Treatment of the stages of Parkinson's disease is highly individualized and dependent on the symptoms one is experiencing and their severity. Treating Parkinson’s disease includes medications and sometimes a form of surgery known as deep brain stimulation (DBS).
It is common for people to take a variety of medications to manage Parkinson’s symptoms. Finding the right Parkinson’s medications, dosages, schedule, and formulations (such as pill vs. patch) is a process that requires some time and observation of different medication effects on symptoms.
Parkinson’s disease medication is available to treat both motor and non-motor symptoms. It is important to point out that no medication is currently available to cure the disease. The goal of medication treatment is to help reduce or control symptoms thereby improving the quality of life for an individual.
Deep Brain Stimulation (DBS)
DBS is a type of surgical procedure in which a battery-operated device called an impulse generator battery (IPG) is implanted in the abdomen or under the collarbone. The device is then connected to electrodes which are attached to a specific area of the brain that corresponds with specific symptoms such as tremor, stiffness, and slowness.
It is usually performed on individuals who have had Parkinson's disease for at least 5 years and who have symptoms that are managed with medication most of the time. DBS is used to treat these symptoms when medication does not consistently work.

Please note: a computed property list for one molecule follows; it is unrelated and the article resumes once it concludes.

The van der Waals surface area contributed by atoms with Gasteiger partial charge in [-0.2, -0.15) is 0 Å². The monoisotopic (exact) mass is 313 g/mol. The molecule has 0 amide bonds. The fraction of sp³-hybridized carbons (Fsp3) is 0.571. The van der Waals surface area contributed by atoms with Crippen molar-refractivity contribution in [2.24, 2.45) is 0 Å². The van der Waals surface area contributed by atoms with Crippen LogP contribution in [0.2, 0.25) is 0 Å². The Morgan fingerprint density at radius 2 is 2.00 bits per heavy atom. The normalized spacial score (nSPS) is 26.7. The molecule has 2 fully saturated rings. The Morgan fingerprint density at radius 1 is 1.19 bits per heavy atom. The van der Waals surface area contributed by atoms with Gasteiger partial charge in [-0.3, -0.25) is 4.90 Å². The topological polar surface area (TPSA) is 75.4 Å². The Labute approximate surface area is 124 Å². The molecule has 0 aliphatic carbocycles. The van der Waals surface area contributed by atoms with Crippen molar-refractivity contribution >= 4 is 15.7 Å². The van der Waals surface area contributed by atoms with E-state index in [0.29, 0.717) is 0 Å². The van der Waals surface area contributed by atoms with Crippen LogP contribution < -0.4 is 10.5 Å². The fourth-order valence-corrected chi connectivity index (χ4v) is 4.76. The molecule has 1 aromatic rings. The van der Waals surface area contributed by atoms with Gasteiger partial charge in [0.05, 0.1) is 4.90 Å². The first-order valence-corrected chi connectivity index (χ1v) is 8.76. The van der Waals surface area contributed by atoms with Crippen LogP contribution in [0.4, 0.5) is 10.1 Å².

Although specialists are not exactly sure why this technique is effective, it is thought that this electrical stimulation of the brain may help regulate uncoordinated signals in the brain that are causing these symptoms.
Interestingly, this procedure only appears to be effective for reducing symptoms that were previously improving with medication. And the opposite is also true: symptoms that do not get better with medication usually do not respond to deep brain stimulation.
Deep brain stimulation is the most common surgical way of treating Parkinson’s diseases but it is not recommended for all people with the disease. For example, deep brain stimulation may make thinking or memory problems worse so it is not recommended for people with dementia.
The knowledge and assistance of a physical therapist who has experience working with Parkinson's disease patients is invaluable. Physical therapists can help an individual manage specific symptoms and learn to keep moving safely and independently for as long as possible. A physical therapist may help an individual with:
- Standing from a seated position
- Balance and posture
- Preventing falls
- Pain management
Care Needs With Parkinson’s Disease
There are several important care needs of individuals with Parkinson's disease related to swallowing difficulties, speech problems, cognition issues and difficulties with activities of daily living (ADLs).
Swallowing difficulties (also called dysphagia) usually develop later in the disease.This may cause the individual to drool or have food spill out of their mouth when they are eating. These individuals also have a high risk of choking because of difficulty using the throat muscles to swallow.
Aspiration pneumonia may also occur if an individual inhales some of the food, fluid, or saliva they choke on. A speech-language pathologist may be able to help individuals with Parkinson's disease who are having problems swallowing.